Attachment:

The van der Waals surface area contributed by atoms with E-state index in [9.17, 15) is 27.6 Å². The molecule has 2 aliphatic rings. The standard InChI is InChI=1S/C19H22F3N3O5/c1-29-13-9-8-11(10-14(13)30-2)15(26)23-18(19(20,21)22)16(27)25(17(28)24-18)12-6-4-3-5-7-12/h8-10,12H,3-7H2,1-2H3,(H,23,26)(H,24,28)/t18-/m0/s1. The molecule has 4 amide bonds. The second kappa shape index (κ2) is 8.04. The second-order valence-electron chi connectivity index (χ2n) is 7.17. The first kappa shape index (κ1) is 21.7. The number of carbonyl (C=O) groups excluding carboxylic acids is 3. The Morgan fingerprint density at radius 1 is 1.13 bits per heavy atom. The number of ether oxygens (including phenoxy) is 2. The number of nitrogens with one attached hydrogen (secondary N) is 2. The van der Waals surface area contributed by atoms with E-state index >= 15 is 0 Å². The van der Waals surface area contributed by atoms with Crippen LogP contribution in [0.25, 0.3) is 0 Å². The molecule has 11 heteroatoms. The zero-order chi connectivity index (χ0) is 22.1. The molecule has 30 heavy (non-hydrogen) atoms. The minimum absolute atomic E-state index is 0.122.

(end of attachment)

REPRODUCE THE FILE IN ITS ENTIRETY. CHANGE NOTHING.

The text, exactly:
The van der Waals surface area contributed by atoms with E-state index in [9.17, 15) is 27.6 Å². The molecule has 2 aliphatic rings. The standard InChI is InChI=1S/C19H22F3N3O5/c1-29-13-9-8-11(10-14(13)30-2)15(26)23-18(19(20,21)22)16(27)25(17(28)24-18)12-6-4-3-5-7-12/h8-10,12H,3-7H2,1-2H3,(H,23,26)(H,24,28)/t18-/m0/s1. The molecule has 4 amide bonds. The second kappa shape index (κ2) is 8.04. The second-order valence-electron chi connectivity index (χ2n) is 7.17. The first kappa shape index (κ1) is 21.7. The number of carbonyl (C=O) groups excluding carboxylic acids is 3. The Morgan fingerprint density at radius 1 is 1.13 bits per heavy atom. The number of ether oxygens (including phenoxy) is 2. The number of nitrogens with one attached hydrogen (secondary N) is 2. The van der Waals surface area contributed by atoms with E-state index >= 15 is 0 Å². The van der Waals surface area contributed by atoms with Crippen LogP contribution in [0.25, 0.3) is 0 Å². The molecule has 11 heteroatoms. The zero-order chi connectivity index (χ0) is 22.1. The molecule has 30 heavy (non-hydrogen) atoms. The minimum absolute atomic E-state index is 0.122.